History of San Francisco Solano

As it seemed to fill so many leading politicians and military figures with a desire to become Governor, the change from Spanish to Mexican rule was accomplished with more than a little civil disturbance. The only lasting result was a transfer of authority from central to local control. Within the missions, too, something of the same sort took place. There was divided opinion among the Franciscans on which regime deserved their loyalty. In the end, each Father was allowed to follow the dictates of his conscience without pressure from either side. Within the individual missions, however, a more definite change took place. The Guardian Padres were steadily more inclined to take action for themselves in dealing with problems which, earlier, they would have referred to the Father President or even to Mexico. It was in such an atmosphere that Mission San Francisco de Solano came into existence.

View of Mission San Francisco de Solano

At this time, there happened to be in the mission at Dolores a young Franciscan Padre, José Altimira, one of the more recent arrivals in California. The story of his stay in the Province is brief and turbulent, beginning with his arrival at Dolores Mission. For a young missionary, burning with the desire to make a great harvest of souls, the station near the San Francisco Presidio was a poor place indeed. The narrow peninsula had long been voided of pagan Indians and the needs of the diminishing number of neophytes were more routine than inspiring.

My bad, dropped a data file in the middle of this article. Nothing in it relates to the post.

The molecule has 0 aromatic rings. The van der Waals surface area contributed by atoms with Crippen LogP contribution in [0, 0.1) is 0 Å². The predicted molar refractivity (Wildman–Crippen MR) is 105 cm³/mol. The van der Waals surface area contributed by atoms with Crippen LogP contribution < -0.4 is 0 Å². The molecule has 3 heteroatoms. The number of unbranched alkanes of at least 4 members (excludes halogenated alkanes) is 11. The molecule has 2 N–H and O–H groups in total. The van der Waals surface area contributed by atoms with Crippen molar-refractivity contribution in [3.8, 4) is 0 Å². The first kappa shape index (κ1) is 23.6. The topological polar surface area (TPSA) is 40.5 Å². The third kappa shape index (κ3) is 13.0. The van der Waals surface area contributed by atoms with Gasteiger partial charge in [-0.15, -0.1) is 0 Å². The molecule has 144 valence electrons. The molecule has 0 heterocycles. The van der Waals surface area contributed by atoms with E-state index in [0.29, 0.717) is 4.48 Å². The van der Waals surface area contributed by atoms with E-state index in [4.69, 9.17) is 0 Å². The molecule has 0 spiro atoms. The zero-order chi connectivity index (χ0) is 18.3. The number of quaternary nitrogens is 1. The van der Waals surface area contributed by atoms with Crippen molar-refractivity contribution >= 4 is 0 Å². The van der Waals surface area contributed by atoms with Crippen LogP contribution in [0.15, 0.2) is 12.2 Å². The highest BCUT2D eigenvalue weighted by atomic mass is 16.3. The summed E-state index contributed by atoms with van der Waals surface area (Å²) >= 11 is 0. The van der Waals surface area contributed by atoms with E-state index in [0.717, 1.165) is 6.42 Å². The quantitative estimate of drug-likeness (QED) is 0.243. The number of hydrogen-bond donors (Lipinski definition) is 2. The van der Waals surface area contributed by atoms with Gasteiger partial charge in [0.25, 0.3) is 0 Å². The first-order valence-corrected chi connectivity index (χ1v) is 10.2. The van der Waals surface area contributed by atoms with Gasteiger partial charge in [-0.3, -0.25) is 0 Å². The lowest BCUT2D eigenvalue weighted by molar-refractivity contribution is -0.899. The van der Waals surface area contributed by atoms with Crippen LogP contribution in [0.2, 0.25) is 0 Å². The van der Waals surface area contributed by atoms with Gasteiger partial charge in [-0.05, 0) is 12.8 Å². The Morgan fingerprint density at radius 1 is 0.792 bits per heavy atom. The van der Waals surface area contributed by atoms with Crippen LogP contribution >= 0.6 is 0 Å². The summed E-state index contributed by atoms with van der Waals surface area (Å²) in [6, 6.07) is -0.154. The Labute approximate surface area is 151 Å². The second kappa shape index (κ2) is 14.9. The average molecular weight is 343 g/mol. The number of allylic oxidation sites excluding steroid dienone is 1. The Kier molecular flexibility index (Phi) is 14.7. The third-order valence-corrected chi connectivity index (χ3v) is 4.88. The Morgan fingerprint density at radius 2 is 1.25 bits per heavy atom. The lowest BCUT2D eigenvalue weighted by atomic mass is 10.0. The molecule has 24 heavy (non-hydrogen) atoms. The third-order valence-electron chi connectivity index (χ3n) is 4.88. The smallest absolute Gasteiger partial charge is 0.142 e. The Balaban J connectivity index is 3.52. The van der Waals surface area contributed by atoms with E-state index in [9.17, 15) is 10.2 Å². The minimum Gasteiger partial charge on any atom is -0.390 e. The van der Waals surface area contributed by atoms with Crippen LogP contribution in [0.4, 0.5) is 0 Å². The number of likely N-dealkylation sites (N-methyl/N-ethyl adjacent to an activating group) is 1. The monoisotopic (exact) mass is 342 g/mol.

Father Altimira watched with longing the impressive number of conversions by Father Amorós at the San Rafael Asistencia across the bay. Finally, it occurred to him that the poor condition of Dolores presented an excellent opportunity for a change in his situation. Since Dolores was a fading missionary enterprise, he reasoned, why not combine it with San Rafael and place the rejuvenated mission in the fertile area of the Sonoma region further north of the Asistencia?

Father Altimira took his plan to Governor Arguello, who saw in it a desirable means of interposing an additional Spanish settlement between the Russian colony at Fort Ross and occupied Alta California. With the Governor’s approval, the Padre marched into the north to seek an ideal location. After spending some days on the quest, he found a spot that seemed to fit all the requirements. On July 4, 1823, Father Altimira raised a cross on the site that was named San Francisco de Solano.

Father Altimira hurried back to Dolores, prepared for the transfer of the mission, and, on August 12, returned to Solano with a soldier escort and a fair quantity of supplies. By now, Father Amorós of San Rafael and the Franciscan Prefect Senan were actively opposing the steps taken by Father Altimira. Supported by the Governor, the Padre refused to bow before the authority of the Prefect and insisted on going ahead with the project. The controversy ended in a three-way settlement: the retention of Dolores and the recognition of the Asistencia at San Rafael and Solano with full mission status.

The bell used at San Francisco Solano